$30,422 - $42,718

2017 Toyota 4Runner Performance Review

Note: This performance review was created when the 2017 Toyota 4Runner was new.

Scorecard

Performance: 7.2

The 2017 Toyota 4Runner is a very capable off-road SUV, but it has a rough ride on uneven pavement. The 4Runner is also held back by its outdated automatic transmission, which plays a part in its poor fuel economy and so-so acceleration. Newer competitors offer transmissions with more gears.

  • The 4Runner's V6 produces a healthy 270 horsepower, perfect when you need to pass slower traffic or tow heavy loads. The 5-speed automatic is the right choice for this kind of vehicle, although it must accept some blame for the 4Runner's rather dismal fuel-economy figures." -- Kelley Blue Book
  • "Throttle response is smooth and progressive, and the five-speed automatic transmission shifts seamlessly. It would be better with another gear to choose from." -- Edmunds
  • It's in the running with the Jeep Grand Cherokee for the 'most capable midsize SUV' award. However, the same features that are a boon in the bushes -- such as the slow-ratio steering and tough-as-nails truck suspension -- make the 4Runner a bit of a handful on paved roads." -- Autotrader (2016)

Acceleration and Power

The 2017 Toyota 4Runner is powered by a 4.0-liter V6 engine that produces 270 horsepower and 278 pound-feet of torque. A five-speed automatic transmission is standard. Rear-wheel-drive models achieve an EPA-estimated 17/21 mpg city/highway. Four-wheel-drive models earn just 17/20 mpg. Both ratings are low for the class.

The 4Runner's V6 engine supplies sufficient power, but it’s hampered by its five-speed transmission, which has fewer gears than most modern automatics. This contributes to the 4Runner’s low fuel economy and lackluster acceleration.

  • The 4Runner's V6 engine is strong enough for most needs, but there's no denying that you get more grunt from rivals like the V8-powered Grand Cherokee and Durango. The 4Runner's five-speed automatic transmission provides well-timed shifts, but we certainly wouldn't mind another gear to calm the engine on the highway and eke out another mpg or two." -- Edmunds
  • "Part of the powertrain noise can be blamed on the five-speed automatic. It might also take the blame for less-than-stellar fuel economy. The 270-hp, 4.0-liter V-6 isn't bad in terms of refinement, but feels a bit lazy." -- Motor Trend (2014)
  • Power is adequate but not breathtaking from the big V6." -- Left Lane News (2014)

Handling and Braking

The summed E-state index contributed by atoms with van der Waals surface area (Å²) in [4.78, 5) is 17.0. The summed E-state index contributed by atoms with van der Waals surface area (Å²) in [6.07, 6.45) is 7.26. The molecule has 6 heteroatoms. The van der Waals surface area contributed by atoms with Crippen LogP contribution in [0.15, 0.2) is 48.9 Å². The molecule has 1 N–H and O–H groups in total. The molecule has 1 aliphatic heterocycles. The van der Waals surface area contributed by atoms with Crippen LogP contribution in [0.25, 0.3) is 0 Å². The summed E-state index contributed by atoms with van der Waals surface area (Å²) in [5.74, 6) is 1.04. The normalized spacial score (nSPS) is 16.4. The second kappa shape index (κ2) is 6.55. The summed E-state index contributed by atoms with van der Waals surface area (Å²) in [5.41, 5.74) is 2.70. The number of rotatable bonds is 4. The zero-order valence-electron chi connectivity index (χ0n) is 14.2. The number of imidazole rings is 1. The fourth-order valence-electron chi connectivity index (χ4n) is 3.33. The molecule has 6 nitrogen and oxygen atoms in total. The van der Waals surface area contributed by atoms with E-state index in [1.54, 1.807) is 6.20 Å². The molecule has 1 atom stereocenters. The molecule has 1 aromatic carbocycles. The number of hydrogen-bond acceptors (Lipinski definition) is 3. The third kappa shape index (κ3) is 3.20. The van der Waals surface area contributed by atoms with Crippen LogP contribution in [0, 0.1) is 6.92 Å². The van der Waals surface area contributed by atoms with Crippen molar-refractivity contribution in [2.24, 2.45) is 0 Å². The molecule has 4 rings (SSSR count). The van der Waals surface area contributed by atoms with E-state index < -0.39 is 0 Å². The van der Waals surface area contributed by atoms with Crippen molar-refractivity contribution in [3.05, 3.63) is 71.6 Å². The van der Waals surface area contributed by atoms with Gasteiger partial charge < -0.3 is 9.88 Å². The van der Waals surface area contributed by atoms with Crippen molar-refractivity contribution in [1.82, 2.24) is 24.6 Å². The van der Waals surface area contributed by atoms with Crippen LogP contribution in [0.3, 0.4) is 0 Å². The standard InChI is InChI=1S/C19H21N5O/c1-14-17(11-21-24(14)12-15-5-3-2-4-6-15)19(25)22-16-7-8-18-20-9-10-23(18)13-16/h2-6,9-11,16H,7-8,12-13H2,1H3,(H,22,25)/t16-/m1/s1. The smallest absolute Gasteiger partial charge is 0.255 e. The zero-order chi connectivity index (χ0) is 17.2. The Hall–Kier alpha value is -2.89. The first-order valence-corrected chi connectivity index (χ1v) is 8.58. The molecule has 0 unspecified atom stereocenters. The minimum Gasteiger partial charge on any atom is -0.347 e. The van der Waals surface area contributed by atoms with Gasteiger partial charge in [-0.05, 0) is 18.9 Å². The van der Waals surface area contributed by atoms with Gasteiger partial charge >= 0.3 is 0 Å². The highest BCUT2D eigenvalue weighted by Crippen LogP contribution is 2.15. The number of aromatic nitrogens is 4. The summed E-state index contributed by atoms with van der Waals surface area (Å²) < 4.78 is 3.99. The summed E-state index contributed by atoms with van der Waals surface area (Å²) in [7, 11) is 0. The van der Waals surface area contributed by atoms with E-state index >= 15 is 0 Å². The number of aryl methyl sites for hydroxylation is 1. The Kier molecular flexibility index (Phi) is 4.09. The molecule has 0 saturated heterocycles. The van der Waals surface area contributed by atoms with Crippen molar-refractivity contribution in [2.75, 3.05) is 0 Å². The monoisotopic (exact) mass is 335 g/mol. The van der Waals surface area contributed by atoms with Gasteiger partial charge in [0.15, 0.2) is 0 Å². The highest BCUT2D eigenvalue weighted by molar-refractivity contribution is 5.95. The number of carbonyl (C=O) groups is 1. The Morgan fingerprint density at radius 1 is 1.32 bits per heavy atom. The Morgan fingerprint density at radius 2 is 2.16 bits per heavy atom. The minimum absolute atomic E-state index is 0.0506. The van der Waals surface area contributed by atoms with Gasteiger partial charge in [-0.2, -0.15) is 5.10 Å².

The 2017 Toyota 4Runner is one of the few remaining truck-based SUVs. Its ride quality isn’t nearly as polished as its crossover SUV rivals, and its handling lacks finesse. Steering changes are light and easy, but constant adjustments must be made for straight-line tracking. Additionally, the brakes feel touchy. Limited models benefit from an upgraded suspension, which improves on-road handling.

  • "The ride isn't necessarily firm, but there is a fair bit of shake and body movement. Instead of crashing over bumps, our 4Runner tended to jostle about lazily in response to road imperfections." -- Edmunds
  • "Due to its weight and high ride height, the 4Runner can't round curves like a Highlander, but its narrow body is a bit easier to maneuver than a full-size SUV, at least in the urban jungle. One weak spot we found is the 4Runner's brake pedal that at first feels a bit soft, but after applying more pressure, causes the brakes to grab too quickly." -- Kelley Blue Book
  • The Limited model's X-REAS underpinnings noticeably tighten up the 4Runner's handling in civilization, but even so, you'll never forget that this is a tall, narrow SUV. We do think Toyota has done a nice job tuning the ride, however, as there's little of the truck-like jitteriness that plagued previous 4Runners." -- Autotrader (2016)

Off-Roading

Even in its base trim level, the 2017 Toyota 4Runner proves to be a very competent off-roader. The standard SR5 models are equipped with an automatic limited-slip differential, skid plates, a full-size spare tire, and hill-start assist control, which helps prevent you from rolling backward on steep hills. Part-time four-wheel drive and downhill assist control are optional. The TRD Off-Road models add a locking rear differential, a low-speed crawling mode for traversing rocky terrain, and Multi-Terrain Select, which has four settings that help maximize traction on different road surfaces.

TRD Pro models are equipped with high-performance Bilstein shock absorbers and TRD springs. A Kinetic Dynamic Suspension System is optional, which adjusts the suspension to maximize the 4Runner’s wheel travel and articulation over uneven terrain. Limited models are available with full-time four-wheel drive with a lockable Torsen limited-slip center differential.

  • "The 4Runner has part-time four-wheel drive, crawl control, active traction control and a rear locking differential. The real gem is the optional KDSS technology that automatically disconnects both stabilizer bars when maximum articulation is needed. A top performer in this class." -- Edmunds
  • "The 4Runner is sure-footed off-road, and standard downhill assist control was helpful on muddy hills, and likely would be in the snow, too." -- Car and Driver (2014)
  • "Even when cursed with street tires, the onboard wizardry can shimmy the 4Runner up slick inclines, through deep water, or across rutted terrain without any drama." -- Road and Track (2014)

Towing

The 2017 Toyota 4Runner comes standard with a tow hitch receiver and has a maximum towing capacity of 5,000 pounds.

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